c Outcome, rated as 0–3 points: First point, assessment of outcome (1 point, independent blind assessment or record linkage; 0 point, self-report or no description); second point, was follow-up long enough for outcomes to occur? (1 point, yes; 0 point, no); third point, adequacy of follow-up of cohorts (1 point, complete follow-up or subjects lost to follow-up unlikely to introduce bias; 0 point, follow-up rate <80% and no description of those lost, or no statement).

d The quality score was ranked as low (≤5 points) or high (≥6 points).

Meta-analyses of the wild-type and TP53 mutation groups in terms of OS

No heterogeneity was observed among the included studies regarding the OS (I2=0.0%, P=0.81). Taken together, when compared with the TP53 mutation group, the wild-type group was associated with significantly higher OS values (HR, 1.26; 95% CI, 1.12–1.41, P<0.0001; Fig. 2). Data concerning the response rates were unavailable in the majority of the studies; consequently, they were not referred to as outcome endpoints.

Subgroup analyses and sensitivity analyses

When stratifying patients according to clinical stage (early stage, including the I/II stages, vs. advanced stage, including the II–IV stages), pathological type (adenocarcinoma vs. non-adenocarcinoma) and methods of detection (PCR-SSCP vs. others), the observed results indicated that significant benefits of OS in the wild-type group were identified in the subgroup involving patients with NSCLC in the early stage, including the I/II phase (HR, 1.93; 95% CI, 1.17–3.19; P=0.01; heterogeneity: I2=0.0%, P=0.976) and patients with adenocarcinoma (HR, 3.06; 95% CI, 1.66–5.62, P=0.00; heterogeneity: I2=0.0%, P=0.976). No significant differences were identified with the methods of detection. All the results from the above subgroups are shown in Table III.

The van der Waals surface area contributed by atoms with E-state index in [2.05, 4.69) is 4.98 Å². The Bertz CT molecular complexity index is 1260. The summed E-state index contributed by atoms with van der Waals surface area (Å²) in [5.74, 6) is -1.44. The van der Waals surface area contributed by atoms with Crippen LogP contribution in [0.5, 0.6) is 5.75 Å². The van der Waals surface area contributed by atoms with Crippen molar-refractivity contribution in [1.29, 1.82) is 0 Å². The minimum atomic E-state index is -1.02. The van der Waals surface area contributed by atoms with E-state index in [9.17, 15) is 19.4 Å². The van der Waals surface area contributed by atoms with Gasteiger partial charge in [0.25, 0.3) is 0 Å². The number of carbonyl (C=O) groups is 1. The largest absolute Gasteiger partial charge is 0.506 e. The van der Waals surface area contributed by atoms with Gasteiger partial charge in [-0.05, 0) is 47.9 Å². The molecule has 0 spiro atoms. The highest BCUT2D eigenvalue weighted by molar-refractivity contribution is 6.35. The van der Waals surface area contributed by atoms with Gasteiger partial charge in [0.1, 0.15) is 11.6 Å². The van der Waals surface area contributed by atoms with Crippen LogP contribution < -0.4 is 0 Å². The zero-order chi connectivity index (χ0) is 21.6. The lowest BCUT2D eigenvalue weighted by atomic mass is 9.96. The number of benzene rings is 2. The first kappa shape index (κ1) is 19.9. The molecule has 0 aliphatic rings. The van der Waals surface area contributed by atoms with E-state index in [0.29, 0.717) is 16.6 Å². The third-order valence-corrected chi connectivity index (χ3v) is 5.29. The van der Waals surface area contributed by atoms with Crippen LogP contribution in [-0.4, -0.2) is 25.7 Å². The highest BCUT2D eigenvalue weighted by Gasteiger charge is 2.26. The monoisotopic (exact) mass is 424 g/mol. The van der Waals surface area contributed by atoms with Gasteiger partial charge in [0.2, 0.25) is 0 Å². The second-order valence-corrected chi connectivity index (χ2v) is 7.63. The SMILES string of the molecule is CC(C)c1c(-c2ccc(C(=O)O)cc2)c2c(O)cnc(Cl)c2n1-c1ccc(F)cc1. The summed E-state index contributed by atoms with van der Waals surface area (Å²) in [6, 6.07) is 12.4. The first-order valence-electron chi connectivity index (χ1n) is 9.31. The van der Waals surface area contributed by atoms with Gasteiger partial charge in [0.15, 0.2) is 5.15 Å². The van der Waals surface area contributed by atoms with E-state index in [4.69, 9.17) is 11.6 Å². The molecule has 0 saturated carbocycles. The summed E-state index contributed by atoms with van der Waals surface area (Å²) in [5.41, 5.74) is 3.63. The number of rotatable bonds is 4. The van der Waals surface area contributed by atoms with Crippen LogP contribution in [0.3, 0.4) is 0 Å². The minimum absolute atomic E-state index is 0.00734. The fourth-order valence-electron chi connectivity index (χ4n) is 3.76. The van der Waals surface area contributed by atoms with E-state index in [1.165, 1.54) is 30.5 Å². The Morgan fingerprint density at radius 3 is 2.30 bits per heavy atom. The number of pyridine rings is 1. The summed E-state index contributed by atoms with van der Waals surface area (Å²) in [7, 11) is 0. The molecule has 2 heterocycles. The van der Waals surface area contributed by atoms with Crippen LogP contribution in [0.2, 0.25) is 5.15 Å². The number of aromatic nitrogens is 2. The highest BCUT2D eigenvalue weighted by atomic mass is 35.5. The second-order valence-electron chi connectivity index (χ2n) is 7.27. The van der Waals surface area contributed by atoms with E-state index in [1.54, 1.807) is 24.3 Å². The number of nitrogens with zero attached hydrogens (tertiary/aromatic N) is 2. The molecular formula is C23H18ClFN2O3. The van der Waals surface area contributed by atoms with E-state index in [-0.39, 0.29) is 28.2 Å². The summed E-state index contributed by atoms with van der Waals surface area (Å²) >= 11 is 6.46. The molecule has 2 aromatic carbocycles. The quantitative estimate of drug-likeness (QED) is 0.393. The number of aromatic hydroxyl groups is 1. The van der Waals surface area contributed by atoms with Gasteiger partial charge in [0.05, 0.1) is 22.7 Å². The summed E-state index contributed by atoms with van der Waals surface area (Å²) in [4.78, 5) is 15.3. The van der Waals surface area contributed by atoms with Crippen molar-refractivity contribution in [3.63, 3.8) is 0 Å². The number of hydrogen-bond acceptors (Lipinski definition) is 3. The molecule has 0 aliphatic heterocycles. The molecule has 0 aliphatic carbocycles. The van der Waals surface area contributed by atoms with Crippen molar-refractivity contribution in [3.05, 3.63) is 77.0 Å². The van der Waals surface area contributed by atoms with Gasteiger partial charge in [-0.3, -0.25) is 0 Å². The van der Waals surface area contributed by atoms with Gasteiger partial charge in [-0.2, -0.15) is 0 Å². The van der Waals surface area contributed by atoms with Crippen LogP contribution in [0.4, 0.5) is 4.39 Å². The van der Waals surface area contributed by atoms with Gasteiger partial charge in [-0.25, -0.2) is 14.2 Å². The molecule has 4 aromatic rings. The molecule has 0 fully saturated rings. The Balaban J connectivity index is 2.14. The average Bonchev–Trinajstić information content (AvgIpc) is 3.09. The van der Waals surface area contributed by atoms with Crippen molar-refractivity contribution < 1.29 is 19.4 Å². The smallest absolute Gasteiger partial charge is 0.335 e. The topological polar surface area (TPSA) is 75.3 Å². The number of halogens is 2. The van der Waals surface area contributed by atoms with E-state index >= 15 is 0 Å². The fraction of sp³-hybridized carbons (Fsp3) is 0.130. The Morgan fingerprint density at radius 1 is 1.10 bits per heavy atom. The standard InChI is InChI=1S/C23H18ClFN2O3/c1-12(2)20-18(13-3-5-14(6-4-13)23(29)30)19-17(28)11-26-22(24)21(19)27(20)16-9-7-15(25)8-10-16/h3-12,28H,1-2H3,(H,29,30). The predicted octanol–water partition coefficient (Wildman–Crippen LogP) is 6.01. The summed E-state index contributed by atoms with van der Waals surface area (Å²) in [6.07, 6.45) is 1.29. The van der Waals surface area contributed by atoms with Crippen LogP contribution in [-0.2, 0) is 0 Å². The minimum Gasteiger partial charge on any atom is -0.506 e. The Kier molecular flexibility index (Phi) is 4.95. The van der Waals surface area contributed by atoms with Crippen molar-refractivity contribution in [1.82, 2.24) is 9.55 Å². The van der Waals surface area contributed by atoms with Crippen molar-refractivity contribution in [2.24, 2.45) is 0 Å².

Table III.

Summary of the results of the subgroup analyses results.

Table III.

Summary of the results of the subgroup analyses results.

Effect sizeHeterogeneity


OutcomeSubgroupNo. of studiesHR (95% CI)aZP-valueI2P-value
Overall survivalPCR-SSCP and other methods111.21 (1.07–1.38)3.030.0020.0%0.702
PCR-SSCP71.56 (1.15–2.12)2.860.0040.0%0.880
Adenocarcinoma43.06 (1.66–5.62)3.600.0000.0%0.976
Non-adenocarcinoma51.25 (0.57–2.74)0.560.5740.0%0.990
Early stage (I/II)41.93 (1.17–3.19)2.560.0110.0%0.976
Advanced stage (II/III/IV)40.76 (0.55–1.05)1.090.0950.0%0.781

a HR represents the ratio of the HR of the TP53 mutation/wild-type in patients with non-small-cell lung carcinoma. CI, confidence interval; I2, inconsistency statistic.

Publication bias

With regard to the publication bias, the funnel plot revealed an almost symmetrical distribution, as shown in Fig. 3. This therefore suggested that no clear publication bias was present in this meta-analysis.

Discussion

For patients with NSCLC, the association of TP53 mutations with prognostic significance has yet to be fully elucidated. A meta-analysis incorporating all the available data from correlative studies provides a useful method for addressing this question. We performed the present study, and identified that the patients with TP53 mutations indeed have markedly worse survival rates compared with those without the mutations, especially for patients with NSCLC in the early stages, or with adenocarcinoma.